The Hot Topic Tuesday prompt of the week is “Pitocin is safe.”
At thirty-eight weeks, an expectant mother often becomes eager to welcome her new baby into the world. If her pregnancy extends past the thirty-eight week mark, a woman might start thinking that her baby is overdue. Her doctor will often confirm her fears about an overdue birth and suggest using pitocin to induce labor. Even if her unborn baby is not showing any signs of fetal distress, an expectant woman will often agree to induce her allegedly overdue baby simply because she thinks that she is overdue after her due date. One of the most common medications used to induce labor is pitocin. However, using pitocin to induce labor is a medical intervention that is disturbingly overused but alarmingly under-questioned.
The first question that must be asked before inducing with pitocin is whether or not a baby is actually overdue. First, the due date that a woman is given at the beginning of her pregnancy is an estimated due date (EDD). An estimated due date is, by definition, an estimate. For example, even though I knew the exact day that I conceived my daughter, she was not born on her due date. In fact, she was born almost four weeks before her due date. My due date was January 7, which was at the forty week mark in my pregnancy. My daughter chose to make her debut into this world on December 12 at thirty-six weeks and two days. A due date is a guess, not some magical number or even an expiration date.
Predicting the date on which a baby will be born is not an exact science because so many factors can interfere. For example, the most common method for estimating a due date is to use a mathematical formula based on the date that a woman began her last menstrual period (LMP). However, the LMP method depends both on a woman accurately remembering the date of her last period and on the assumption that ovulation is predictable and consistent. Ovulation can and does occur on any day of the menstrual cycle. Menstrual cycles can and do vary in length. For example, my cycles are irregular, ranging anywhere between twenty-nine days and forty-two days. Furthermore, women often do not keep track of their periods. Therefore, a baby who is considered overdue based on an estimated due date may not actually be overdue in terms of gestational age and development. Using pitocin to induce an allegedly overdue birth can therefore result in the premature birth of an underdeveloped baby.
Additionally and most important, a baby is not considered overdue until after the end of the forty-second week of pregnancy. I repeat: A baby is not overdue until forty-two weeks and six days. An estimated due date tells an expectant mother about the beginning of her fortieth week of pregnancy. Even if a baby has not arrived by his or her due date, he or she still has almost three more weeks to bake until he or she is truly overdue. Some babies simply need longer inside the womb to grow and develop. Thus, even though a baby born through an induced labor may not technically be premature in terms of gestational age, he or she may personally have needed more time in utero for growth and development. Unless the mother or the baby is in imminent danger for which an immediate birth is the only solution, then nature should decide when a baby should be born, not a pitocin-wielding doctor.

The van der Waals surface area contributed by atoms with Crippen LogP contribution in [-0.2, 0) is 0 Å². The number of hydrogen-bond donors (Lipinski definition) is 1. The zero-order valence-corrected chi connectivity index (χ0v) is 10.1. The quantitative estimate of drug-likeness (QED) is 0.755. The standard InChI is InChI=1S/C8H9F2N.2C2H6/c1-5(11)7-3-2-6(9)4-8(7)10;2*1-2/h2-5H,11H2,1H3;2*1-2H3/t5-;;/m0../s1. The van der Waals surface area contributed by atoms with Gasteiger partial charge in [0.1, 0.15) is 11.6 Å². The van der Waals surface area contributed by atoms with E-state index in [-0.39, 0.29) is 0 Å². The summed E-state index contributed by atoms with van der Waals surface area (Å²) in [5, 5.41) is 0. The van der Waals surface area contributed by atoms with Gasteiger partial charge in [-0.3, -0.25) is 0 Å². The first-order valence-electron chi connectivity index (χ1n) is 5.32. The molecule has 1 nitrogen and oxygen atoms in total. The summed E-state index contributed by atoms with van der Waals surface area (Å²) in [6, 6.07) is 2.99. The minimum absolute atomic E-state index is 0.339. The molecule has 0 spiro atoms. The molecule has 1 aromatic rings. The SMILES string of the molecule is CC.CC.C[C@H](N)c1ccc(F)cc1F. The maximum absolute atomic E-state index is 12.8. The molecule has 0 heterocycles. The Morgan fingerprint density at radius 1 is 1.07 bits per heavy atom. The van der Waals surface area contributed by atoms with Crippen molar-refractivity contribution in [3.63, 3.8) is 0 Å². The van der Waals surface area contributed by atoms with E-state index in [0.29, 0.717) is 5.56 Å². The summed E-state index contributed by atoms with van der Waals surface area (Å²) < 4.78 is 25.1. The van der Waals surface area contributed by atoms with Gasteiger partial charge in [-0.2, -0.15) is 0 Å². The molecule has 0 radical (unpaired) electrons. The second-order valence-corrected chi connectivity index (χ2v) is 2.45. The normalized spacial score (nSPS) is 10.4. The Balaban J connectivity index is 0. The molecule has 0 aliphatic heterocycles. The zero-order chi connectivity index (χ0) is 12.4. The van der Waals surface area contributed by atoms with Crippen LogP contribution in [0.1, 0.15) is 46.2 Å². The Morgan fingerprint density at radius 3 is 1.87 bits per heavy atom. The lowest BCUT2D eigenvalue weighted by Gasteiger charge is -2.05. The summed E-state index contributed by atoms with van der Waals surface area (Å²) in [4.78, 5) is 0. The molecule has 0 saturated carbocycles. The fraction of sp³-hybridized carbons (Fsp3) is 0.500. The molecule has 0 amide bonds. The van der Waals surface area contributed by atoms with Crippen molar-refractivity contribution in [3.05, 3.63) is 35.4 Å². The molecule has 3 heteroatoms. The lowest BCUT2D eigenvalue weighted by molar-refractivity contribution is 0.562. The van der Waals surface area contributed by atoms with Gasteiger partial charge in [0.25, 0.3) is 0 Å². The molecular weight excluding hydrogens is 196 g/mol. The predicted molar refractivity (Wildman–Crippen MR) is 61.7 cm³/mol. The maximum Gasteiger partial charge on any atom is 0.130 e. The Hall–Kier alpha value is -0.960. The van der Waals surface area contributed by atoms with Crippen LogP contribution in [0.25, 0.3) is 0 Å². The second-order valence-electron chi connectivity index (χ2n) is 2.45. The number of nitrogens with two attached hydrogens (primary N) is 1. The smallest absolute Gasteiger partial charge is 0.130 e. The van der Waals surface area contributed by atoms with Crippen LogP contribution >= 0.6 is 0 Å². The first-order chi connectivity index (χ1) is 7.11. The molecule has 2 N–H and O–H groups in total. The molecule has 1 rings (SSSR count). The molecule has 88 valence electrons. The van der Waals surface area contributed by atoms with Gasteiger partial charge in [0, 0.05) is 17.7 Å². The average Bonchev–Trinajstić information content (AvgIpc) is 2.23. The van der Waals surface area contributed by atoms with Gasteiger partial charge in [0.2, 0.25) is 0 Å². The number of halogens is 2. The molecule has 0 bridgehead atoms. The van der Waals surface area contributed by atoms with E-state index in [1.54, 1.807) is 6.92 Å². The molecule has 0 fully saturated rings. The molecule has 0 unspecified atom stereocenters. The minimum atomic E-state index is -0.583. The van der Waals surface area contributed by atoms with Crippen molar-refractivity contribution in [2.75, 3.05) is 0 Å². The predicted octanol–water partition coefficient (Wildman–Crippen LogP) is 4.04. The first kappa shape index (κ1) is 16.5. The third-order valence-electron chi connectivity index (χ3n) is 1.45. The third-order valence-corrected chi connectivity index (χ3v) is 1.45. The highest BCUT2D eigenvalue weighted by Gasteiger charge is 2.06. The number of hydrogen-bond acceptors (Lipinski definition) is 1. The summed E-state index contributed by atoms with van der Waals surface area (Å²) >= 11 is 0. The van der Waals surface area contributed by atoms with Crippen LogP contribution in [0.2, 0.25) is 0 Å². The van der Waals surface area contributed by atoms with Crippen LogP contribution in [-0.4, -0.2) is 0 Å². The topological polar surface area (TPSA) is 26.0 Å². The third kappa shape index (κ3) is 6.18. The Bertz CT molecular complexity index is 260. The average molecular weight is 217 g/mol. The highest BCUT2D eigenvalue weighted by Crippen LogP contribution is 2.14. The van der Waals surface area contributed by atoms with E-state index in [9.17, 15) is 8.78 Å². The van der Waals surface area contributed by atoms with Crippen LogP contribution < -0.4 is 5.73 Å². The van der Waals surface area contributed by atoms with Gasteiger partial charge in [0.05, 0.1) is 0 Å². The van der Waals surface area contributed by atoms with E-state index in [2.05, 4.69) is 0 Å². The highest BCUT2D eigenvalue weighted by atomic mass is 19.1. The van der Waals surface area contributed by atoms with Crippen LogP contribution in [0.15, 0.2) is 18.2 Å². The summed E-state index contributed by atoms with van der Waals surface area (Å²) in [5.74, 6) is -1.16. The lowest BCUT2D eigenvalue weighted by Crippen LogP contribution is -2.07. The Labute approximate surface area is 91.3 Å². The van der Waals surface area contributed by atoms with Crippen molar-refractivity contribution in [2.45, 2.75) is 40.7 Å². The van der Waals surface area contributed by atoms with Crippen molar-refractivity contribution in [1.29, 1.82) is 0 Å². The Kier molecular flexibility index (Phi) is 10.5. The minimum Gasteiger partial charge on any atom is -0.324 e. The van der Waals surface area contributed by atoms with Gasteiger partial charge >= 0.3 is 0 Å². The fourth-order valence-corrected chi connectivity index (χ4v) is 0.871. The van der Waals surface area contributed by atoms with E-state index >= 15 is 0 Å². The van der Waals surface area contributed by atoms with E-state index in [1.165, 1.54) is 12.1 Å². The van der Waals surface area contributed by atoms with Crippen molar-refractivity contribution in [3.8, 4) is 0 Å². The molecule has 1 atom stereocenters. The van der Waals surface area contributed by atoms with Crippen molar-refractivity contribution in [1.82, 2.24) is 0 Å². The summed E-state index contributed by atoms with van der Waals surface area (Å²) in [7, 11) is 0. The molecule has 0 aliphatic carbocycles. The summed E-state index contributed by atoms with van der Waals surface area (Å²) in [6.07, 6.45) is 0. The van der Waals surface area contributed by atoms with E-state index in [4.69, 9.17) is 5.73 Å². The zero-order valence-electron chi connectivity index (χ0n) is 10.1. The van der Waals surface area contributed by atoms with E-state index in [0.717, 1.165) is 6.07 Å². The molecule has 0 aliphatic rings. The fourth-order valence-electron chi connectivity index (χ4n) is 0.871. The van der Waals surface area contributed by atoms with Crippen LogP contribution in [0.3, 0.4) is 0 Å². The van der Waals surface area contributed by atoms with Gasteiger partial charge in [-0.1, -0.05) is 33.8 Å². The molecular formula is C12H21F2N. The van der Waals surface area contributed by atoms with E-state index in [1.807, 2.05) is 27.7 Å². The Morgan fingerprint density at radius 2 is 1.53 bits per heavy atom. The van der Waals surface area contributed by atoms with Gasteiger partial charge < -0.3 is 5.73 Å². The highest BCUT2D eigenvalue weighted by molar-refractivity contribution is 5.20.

Second, using pitocin to induce labor can lead to other serious problems in addition to the birth of a premature baby. Pitocin is a synthetic hormone similar to the natural hormone oxytocin. As a manmade drug, pitocin can cause some really nasty side effects in certain individuals. Unlike the uterine contractions triggered by the natural release of oxytocin during labor, the contractions produced by pitocin are often stronger, longer, and more painful. Such unnatural contractions often cause distress in both the mother and the baby and are actually the result of an overdose of pitocin. According to the information provided by the manufacturers of pitocin, pitocin should “stimulate uterine contractions comparable to those seen in normal labor” when “properly administered.” (For more information about the manufacturer warnings for pitocin, check out the interesting article 21 Scary Reasons to Say No to Pitocin, According to the Manufacturer.) That pitocin so often causes more intense contractions means that most doctors are overdosing pregnant women with the drug. An overdose of any drug is never safe.